Jeremiah 15:21
And I will deliver you out of the hand of the wicked, and I will redeem you out of the hand of the terrible.
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EXPOSITORY (ENGLISH BIBLE)
15:15-21 It is matter of comfort that we have a God, to whose knowledge of all things we may appeal. Jeremiah pleads with God for mercy and relief against his enemies, persecutors, and slanderers. It will be a comfort to God's ministers, when men despise them, if they have the testimony of their own consciences. But he complains, that he found little pleasure in his work. Some good people lose much of the pleasantness of religion by the fretfulness and uneasiness of their natural temper, which they indulge. The Lord called the prophet to cease from his distrust, and to return to his work. If he attended thereto, he might be assured the Lord would deliver him from his enemies. Those who are with God, and faithful to him, he will deliver from trouble or carry through it. Many things appear frightful, which do not at all hurt a real believer in Christ.Jeremiah had questioned God's righteousness (see Jeremiah 12:1 note); he is told, "If thou return," if thou repent thee of thy doubts, and think only of thy duty, "then will I bring thee again, then will I cause thee again to stand before Me." To stand before a person means to be his chief officer or vicegerent. It implies therefore the restoration of Jeremiah to the prophetic office.

If thou take forth the precious from the vile - i. e., if thou cause the precious metal to come forth from the dross. Jeremiah was to separate in himself what was divine and holy from the dross of human passion. Let him abandon this mistrust, this sensitiveness, this idea that God did not deal righteously with him, and then "he shall be as God's mouth, i. e., as the organ by which God speaks.

Let them return ... - Rather, "they shall return unto thee, but thou shalt not return unto them." A flattering prophet perishes with the people whom his soft speeches have confirmed in their sin: but the truthful speaking of God's word saves both.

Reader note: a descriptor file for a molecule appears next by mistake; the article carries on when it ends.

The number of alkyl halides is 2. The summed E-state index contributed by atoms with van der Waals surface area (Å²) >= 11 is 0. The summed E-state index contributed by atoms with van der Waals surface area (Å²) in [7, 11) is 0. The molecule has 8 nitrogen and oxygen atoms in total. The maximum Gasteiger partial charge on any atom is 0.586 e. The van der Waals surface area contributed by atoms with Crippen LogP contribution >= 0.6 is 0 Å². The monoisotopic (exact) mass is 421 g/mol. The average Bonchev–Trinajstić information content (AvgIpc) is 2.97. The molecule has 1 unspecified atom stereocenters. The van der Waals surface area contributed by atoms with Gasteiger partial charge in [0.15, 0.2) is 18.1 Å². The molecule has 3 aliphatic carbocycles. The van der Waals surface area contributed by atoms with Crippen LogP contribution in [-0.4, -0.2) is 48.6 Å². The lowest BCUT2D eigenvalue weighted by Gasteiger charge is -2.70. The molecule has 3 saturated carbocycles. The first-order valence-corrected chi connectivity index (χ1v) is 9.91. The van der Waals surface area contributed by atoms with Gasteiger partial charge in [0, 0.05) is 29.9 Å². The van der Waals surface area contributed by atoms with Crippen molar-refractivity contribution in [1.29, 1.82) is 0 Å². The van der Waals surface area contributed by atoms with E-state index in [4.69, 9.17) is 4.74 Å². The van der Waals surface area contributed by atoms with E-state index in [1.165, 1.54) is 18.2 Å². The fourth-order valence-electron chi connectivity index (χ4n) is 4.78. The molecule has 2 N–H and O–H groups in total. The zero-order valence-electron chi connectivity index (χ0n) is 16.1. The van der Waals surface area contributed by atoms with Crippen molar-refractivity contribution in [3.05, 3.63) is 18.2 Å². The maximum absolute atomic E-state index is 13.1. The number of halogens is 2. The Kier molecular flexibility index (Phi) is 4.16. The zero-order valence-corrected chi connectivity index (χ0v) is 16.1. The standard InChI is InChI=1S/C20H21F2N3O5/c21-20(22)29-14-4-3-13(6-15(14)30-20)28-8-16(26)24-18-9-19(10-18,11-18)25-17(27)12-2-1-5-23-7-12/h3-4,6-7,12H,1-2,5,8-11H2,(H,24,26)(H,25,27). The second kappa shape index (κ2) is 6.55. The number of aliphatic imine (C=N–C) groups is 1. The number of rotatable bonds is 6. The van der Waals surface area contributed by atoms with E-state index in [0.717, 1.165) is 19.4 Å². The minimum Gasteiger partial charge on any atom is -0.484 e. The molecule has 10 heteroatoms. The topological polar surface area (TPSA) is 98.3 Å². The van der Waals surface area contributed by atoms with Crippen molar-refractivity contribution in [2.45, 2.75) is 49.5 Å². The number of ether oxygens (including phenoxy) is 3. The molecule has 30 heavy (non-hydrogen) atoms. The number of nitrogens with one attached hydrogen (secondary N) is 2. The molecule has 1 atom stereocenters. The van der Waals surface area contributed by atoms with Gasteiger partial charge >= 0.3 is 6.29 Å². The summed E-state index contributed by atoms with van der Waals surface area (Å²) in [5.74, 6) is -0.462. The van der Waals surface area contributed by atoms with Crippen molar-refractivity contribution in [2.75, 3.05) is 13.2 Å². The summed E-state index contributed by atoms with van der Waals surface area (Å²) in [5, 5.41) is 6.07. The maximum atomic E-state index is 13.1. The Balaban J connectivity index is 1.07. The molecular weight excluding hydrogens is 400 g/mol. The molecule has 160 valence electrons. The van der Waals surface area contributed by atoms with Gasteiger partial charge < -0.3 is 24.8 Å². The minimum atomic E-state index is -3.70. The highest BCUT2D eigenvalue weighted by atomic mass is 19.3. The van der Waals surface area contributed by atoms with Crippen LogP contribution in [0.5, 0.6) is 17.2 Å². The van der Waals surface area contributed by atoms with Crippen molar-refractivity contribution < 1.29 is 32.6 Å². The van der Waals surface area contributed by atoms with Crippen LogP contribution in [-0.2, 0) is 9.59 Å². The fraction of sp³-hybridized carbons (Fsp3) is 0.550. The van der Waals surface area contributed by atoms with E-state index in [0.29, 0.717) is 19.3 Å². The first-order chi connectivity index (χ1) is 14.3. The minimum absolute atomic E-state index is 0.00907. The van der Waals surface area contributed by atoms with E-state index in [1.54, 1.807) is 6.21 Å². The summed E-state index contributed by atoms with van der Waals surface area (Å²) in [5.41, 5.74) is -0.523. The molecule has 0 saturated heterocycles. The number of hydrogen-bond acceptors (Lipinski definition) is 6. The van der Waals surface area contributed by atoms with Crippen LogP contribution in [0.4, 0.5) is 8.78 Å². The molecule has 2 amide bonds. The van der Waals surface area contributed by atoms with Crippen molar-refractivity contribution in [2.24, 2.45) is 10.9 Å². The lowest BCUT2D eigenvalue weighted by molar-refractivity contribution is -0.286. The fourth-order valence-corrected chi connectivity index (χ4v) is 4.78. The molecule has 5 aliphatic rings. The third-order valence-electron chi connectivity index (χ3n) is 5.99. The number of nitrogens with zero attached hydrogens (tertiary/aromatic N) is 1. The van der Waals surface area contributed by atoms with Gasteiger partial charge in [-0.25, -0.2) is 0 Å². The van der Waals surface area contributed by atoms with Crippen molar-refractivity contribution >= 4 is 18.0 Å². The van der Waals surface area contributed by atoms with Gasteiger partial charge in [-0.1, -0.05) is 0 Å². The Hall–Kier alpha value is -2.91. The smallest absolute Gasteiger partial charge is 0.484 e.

20, 21. The promise of Jer 1:18, 19, in almost the same words, but with the addition, adapted to the present attacks of Jeremiah's formidable enemies, "I will deliver thee out of … wicked … redeem … terrible"; the repetition is in order to assure Jeremiah that God is the same now as when He first made the promise, in opposition to the prophet's irreverent accusation of unfaithfulness (Jer 15:18). I will deliver thee out of the hand of the wicked; the wicked Jews;

and out of the hand of the terrible; and the power of the terrible Chaldeans, into whose hands thou shalt come, but be preserved from any harm by the workings of my providence for thee. And I will deliver thee out of the hand of the wicked,.... The wicked Jews, Zedekiah and his courtiers, who imprisoned him:

and I will redeem thee out of the hand of the terrible; as kings and great men of the earth seem to be; or, "the violent", or "strong" (t), and mighty; that were stronger than he, that would use him with violence, and inject terror into him.

(t) "violentorum", Junius & Tremellius, Piscator, Cocceius, Schmidt; "fortium", V. L.